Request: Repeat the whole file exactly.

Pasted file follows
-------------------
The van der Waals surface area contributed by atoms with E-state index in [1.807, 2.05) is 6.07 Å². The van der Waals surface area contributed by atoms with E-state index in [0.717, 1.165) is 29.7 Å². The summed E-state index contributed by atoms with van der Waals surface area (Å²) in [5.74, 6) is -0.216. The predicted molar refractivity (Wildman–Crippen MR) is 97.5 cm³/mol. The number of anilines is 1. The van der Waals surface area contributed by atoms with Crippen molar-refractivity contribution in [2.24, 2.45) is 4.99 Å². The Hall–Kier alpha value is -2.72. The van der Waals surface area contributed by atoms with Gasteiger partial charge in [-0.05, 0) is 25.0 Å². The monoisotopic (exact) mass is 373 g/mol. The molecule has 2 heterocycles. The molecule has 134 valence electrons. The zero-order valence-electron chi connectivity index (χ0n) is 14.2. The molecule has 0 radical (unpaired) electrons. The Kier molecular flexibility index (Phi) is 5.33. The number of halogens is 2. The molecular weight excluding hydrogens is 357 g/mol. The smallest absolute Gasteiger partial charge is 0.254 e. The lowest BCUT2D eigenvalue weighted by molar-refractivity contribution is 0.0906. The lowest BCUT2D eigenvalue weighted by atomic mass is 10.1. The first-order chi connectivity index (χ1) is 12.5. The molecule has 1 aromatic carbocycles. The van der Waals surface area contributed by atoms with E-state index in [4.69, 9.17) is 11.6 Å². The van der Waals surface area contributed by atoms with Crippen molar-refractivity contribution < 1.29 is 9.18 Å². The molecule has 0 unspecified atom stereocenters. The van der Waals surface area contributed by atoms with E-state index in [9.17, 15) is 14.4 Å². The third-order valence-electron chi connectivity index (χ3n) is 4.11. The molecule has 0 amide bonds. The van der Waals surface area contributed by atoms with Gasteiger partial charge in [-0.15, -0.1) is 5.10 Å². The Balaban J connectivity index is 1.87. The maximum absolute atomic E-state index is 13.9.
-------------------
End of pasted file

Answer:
The van der Waals surface area contributed by atoms with E-state index in [1.807, 2.05) is 6.07 Å². The van der Waals surface area contributed by atoms with E-state index in [0.717, 1.165) is 29.7 Å². The summed E-state index contributed by atoms with van der Waals surface area (Å²) in [5.74, 6) is -0.216. The predicted molar refractivity (Wildman–Crippen MR) is 97.5 cm³/mol. The number of anilines is 1. The van der Waals surface area contributed by atoms with Crippen molar-refractivity contribution in [2.24, 2.45) is 4.99 Å². The Hall–Kier alpha value is -2.72. The van der Waals surface area contributed by atoms with Gasteiger partial charge in [-0.05, 0) is 25.0 Å². The monoisotopic (exact) mass is 373 g/mol. The molecule has 2 heterocycles. The molecule has 134 valence electrons. The zero-order valence-electron chi connectivity index (χ0n) is 14.2. The molecule has 0 radical (unpaired) electrons. The Kier molecular flexibility index (Phi) is 5.33. The number of halogens is 2. The molecular weight excluding hydrogens is 357 g/mol. The smallest absolute Gasteiger partial charge is 0.254 e. The lowest BCUT2D eigenvalue weighted by molar-refractivity contribution is 0.0906. The lowest BCUT2D eigenvalue weighted by atomic mass is 10.1. The first-order chi connectivity index (χ1) is 12.5. The molecule has 1 aromatic carbocycles. The van der Waals surface area contributed by atoms with E-state index in [4.69, 9.17) is 11.6 Å². The van der Waals surface area contributed by atoms with Crippen molar-refractivity contribution < 1.29 is 9.18 Å². The molecule has 0 unspecified atom stereocenters. The van der Waals surface area contributed by atoms with E-state index in [9.17, 15) is 14.4 Å². The third-order valence-electron chi connectivity index (χ3n) is 4.11. The molecule has 0 amide bonds. The van der Waals surface area contributed by atoms with Gasteiger partial charge in [-0.15, -0.1) is 5.10 Å². The Balaban J connectivity index is 1.87. The maximum absolute atomic E-state index is 13.9.